In step S210, it is determined whether or not all six transistors have been judged. If the transistor judgment process is not yet complete, the execution returns to step S208 to check the next transistor. If it is complete, the execution goes on to step S212.

In step S212, it is determined that neither a P-N short circuit, ground fault nor transistor fault has occurred, and thus the three-phase main relay 3 is turned on, and the execution progresses to step S213.

In step S213, the switching control section operates the PWM circuit to enter a normal, actual operation state. In this state, the PWM circuit drives the motor 7 connected thereto. When the actual operation ends, the processing advances to the final step S214, where predetermined termination processing is carried out.

By executing step S208 at a time when the voltage across the smoothing capacitor 4 is low, the circuit is hardly stressed if a short circuit failure has occurred.

Further, the judgment carried out in steps S208 to S210 may be made, alternatively, using the data sampled in step S202, without the smoothing capacitor 4 being discharged. In this case, however, the operations of steps S208 and S210 must be performed in step S202. Also, sampling by charging the smoothing capacitor 4 will make it slightly difficult to differentiate between the transistor fault and the ground fault.

Further, the judgments in the steps S203 and S206 made on the basis of the data sampled in the step S202 may also be performed directly using the output voltage of the converter.

Another embodiment of the present invention will now be described. The resistor circuit inserted in two phases of the three-phase alternating current circuit in the embodiment described above may also be inserted between the rectification output of the rectifier circuit 2 and the input of the semiconductor switching circuit 5 in order to make identical fault judgments. A block diagram for this embodiment is shown in FIG. 5.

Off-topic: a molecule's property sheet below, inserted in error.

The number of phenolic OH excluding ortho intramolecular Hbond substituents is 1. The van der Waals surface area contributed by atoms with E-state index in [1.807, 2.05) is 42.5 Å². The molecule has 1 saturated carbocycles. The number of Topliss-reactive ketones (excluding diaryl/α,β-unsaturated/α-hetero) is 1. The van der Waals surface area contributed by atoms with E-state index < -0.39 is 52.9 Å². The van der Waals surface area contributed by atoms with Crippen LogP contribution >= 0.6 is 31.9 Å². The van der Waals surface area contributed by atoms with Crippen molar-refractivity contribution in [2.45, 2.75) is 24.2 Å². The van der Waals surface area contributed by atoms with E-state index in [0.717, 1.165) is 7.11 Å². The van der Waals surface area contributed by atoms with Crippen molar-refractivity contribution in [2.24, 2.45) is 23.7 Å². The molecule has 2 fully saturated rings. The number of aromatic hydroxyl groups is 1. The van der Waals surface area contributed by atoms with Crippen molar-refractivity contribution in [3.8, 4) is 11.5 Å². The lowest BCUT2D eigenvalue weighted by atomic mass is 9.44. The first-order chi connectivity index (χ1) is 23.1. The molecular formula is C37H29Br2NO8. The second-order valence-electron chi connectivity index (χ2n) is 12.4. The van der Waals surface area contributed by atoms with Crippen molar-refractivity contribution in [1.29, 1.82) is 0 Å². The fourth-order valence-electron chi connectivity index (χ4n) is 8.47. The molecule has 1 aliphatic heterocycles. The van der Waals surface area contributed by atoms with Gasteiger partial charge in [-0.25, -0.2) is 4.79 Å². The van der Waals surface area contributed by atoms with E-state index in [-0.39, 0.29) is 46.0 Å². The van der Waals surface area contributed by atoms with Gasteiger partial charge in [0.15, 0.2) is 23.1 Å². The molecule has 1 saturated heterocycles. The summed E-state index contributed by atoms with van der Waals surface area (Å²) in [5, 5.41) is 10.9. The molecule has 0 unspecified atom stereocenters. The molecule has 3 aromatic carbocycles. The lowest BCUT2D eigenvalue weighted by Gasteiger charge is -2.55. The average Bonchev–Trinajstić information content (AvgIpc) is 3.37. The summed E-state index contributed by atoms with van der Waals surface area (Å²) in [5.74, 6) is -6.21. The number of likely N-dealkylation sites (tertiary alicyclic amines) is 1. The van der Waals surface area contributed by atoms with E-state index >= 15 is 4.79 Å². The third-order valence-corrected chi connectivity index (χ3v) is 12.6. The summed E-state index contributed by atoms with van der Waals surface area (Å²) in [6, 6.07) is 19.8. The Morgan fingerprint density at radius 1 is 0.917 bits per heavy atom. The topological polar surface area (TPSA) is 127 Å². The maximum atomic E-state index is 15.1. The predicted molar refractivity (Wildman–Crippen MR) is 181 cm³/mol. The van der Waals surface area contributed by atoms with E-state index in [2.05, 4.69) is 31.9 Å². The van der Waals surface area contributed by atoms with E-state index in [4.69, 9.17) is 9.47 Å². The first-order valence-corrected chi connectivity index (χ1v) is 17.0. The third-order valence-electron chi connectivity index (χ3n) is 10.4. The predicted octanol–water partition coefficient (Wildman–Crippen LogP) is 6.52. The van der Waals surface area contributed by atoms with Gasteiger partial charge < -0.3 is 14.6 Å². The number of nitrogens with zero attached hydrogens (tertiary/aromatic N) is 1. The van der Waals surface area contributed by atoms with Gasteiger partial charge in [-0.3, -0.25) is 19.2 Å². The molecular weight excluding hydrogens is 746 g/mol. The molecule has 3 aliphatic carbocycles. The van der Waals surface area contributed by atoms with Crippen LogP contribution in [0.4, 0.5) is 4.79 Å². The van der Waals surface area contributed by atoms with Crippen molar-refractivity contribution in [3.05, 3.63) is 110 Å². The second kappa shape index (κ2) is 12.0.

In FIG. 5, 50 indicates a resistor circuit inserted between the rectification output of the rectifier circuit 2 and the input of the semiconductor switching circuit 5.

Reference numerals 1, 2, 4, 5, 7 and 10-13 are identical to those in FIG. 1. Reference numeral 53 indicates a first switch circuit identical to the three-phase main relay 3 in FIG. 1, and 51 represents a second switch circuit, for example, a relay, for short-circuiting the resistor circuit 50. This relay 51 is turned on when no fault has been detected, and after the relay 51 is switched on, the PWM circuit is placed into the actual operation state. Thus, the resistor 50, and its associated path, are only used during fault detection. This is similar to the FIG. 1 situation in which the two-phase switch circuit 8 is only used during fault detection.

If the resistor circuit 50 is inserted in only the positive-voltage side rectification output as shown in FIG. 5, a ground fault current cannot be limited. To limit the ground fault current, a resistor must also be inserted in the negative-voltage side rectification output.

The CPU 12, the memory 13, etc., in either of the two embodiments described above, are generally employed to control the PWM circuit and may either be partially used or time-shared with other applications. Thus, the present invention can be carried out without greatly increasing the cost of a pre-existing system.

The above-described embodiments are only disclosed for illustrative purposes and are not intended to limit the spirit and scope of the invention. The invention is only to be limited by the scope of the appended claims.

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Classifications
U.S. Classification363/58, 363/55
International ClassificationH02H7/122, H02M7/12, H02M7/06, H02M7/48, H02H3/44
Cooperative ClassificationH02M7/48, H02H7/1222, H02H3/445
European ClassificationH02M7/48, H02H7/122B
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Jan 25, 1993ASAssignment
Owner name: MITSUBISHI DENKI KABUSHIKI KAISHA, JAPAN
Free format text: ASSIGNMENT OF ASSIGNORS INTEREST.;ASSIGNOR:KACHI, MITSUYASU;REEL/FRAME:006405/0628
Effective date: 19921119